How to Grow Elephant Garlic
Grow Guide #2602
Binomial name: Allium ampeloprasum
Life Cycle: Perennial (usually grown as an annual)
This 'How to Grow' guide details everything a home gardener needs to know to plant, grow and care for Elephant Garlic (Allium ampeloprasum).
When to Plant Elephant Garlic
Elephant garlic is a cool season crop. Use the table below to identify the best time of year to plant elephant garlic in your climate.
Elephant Garlic plants are best grown in full sun. Choose a location that will receive at least 6 hours of full sun each day.
Elephant Garlic plants need a loose, well drained soil enriched with organic matter. Prepare soil by weeding it thoroughly, digging it over to at least a spade’s depth to loosen the soil, and adding aged animal manure or compost. Organic matter can be dug into heavy soil to lighten it so roots can grow freely. Keep the area free of weeds until planting. Learn more about preparing soil for planting here. If there's any doubt about drainage, mound the soil into rows to plant into, or plant in raised beds.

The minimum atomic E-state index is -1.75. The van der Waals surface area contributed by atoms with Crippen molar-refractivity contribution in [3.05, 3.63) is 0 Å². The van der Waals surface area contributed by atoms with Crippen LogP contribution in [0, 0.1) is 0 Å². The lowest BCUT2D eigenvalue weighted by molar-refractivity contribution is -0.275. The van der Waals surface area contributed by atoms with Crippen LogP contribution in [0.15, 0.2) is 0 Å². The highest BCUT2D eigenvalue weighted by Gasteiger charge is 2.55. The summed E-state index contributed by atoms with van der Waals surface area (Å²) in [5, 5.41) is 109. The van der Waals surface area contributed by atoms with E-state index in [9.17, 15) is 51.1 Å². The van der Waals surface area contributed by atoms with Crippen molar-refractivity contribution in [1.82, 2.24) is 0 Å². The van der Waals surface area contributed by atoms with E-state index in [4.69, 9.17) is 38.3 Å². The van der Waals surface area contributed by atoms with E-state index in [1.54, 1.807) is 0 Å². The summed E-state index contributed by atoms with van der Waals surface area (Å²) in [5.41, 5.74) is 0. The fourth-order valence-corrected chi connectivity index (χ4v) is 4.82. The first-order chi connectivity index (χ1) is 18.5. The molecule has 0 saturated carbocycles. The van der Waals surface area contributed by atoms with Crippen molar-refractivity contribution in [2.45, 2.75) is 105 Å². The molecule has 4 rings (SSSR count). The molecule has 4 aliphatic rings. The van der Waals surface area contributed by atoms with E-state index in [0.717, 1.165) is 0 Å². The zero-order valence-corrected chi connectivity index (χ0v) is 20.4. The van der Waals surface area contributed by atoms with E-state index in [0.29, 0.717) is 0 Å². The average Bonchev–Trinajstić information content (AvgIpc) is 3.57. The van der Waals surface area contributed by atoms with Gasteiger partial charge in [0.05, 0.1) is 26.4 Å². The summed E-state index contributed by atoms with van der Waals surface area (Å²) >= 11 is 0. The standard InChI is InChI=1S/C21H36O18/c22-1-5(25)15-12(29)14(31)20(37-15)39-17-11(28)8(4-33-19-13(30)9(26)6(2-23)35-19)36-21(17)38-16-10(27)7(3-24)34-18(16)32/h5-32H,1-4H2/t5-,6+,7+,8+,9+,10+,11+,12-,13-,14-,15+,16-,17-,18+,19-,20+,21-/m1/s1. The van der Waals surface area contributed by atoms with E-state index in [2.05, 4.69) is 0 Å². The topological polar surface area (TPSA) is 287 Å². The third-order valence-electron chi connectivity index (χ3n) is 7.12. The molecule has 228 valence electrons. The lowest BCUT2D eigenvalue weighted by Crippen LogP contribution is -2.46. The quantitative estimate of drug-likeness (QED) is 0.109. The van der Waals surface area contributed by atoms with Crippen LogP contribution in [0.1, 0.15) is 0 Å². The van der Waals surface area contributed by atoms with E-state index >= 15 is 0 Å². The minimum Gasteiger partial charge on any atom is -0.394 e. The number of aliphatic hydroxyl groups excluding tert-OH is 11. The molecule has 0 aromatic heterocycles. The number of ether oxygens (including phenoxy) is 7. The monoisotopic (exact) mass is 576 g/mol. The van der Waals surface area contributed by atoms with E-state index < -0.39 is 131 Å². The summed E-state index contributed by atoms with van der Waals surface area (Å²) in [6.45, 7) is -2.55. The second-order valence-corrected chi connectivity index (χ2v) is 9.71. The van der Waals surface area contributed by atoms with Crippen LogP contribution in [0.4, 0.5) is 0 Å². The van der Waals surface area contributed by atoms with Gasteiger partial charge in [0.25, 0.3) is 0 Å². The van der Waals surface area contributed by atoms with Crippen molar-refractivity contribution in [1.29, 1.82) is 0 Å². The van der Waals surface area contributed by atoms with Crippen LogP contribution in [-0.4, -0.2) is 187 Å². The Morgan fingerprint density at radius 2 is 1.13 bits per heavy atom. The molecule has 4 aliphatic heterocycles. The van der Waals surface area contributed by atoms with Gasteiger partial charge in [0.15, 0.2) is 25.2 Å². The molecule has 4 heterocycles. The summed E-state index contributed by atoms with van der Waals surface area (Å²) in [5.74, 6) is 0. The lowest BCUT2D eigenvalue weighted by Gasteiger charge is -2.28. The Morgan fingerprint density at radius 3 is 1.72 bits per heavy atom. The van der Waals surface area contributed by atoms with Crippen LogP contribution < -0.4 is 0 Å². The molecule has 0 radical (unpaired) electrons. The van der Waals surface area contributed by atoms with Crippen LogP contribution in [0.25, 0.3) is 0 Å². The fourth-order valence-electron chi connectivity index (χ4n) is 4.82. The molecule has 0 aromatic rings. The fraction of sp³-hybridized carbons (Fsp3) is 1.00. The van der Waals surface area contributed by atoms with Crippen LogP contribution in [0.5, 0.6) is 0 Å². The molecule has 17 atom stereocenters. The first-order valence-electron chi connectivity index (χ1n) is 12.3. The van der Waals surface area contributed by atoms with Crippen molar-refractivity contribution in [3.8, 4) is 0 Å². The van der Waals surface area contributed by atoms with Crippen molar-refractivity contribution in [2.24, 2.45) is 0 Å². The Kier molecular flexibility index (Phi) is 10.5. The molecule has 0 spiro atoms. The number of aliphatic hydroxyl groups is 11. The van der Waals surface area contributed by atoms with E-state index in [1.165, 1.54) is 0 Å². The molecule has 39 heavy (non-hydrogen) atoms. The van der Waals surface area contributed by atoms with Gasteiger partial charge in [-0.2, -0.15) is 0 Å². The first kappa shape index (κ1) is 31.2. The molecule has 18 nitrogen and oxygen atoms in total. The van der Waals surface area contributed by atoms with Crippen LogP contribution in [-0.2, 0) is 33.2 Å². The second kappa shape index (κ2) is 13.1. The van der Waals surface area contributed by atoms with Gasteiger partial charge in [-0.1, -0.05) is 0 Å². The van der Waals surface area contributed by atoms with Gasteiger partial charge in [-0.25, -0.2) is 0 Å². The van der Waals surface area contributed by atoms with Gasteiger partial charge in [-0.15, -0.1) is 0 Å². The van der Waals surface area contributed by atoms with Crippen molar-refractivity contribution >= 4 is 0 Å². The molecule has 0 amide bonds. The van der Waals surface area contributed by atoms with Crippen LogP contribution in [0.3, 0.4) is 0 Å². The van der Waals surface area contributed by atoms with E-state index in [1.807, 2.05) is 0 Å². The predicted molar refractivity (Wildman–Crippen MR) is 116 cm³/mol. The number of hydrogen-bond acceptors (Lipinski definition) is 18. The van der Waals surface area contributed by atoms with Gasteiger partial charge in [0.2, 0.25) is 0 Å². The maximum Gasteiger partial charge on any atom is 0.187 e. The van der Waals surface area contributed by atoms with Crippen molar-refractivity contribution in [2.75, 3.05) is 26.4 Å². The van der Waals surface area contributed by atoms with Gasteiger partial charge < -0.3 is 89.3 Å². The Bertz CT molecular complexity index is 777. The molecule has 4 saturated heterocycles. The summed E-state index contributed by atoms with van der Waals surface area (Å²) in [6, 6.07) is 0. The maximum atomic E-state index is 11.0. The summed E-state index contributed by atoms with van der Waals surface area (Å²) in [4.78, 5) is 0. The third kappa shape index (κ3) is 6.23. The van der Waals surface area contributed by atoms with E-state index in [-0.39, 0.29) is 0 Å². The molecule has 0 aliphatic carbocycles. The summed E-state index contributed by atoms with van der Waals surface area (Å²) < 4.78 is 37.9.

How to Plant Elephant Garlic
Elephant garlic cloves grow best when planted directly into the garden.
- Separate bulbs into individual cloves.
- Make small, 5cm-deep holes in the soil spaced 30cm apart, with rows 30cm apart.
- Plant one clove per hole, with the thick end at the bottom and the pointed end at the top.
- Smooth over the soil and water in well.
- Mulch with an organic mulch such as straw or lucerne.
- Shoots should appear in 2-6 weeks.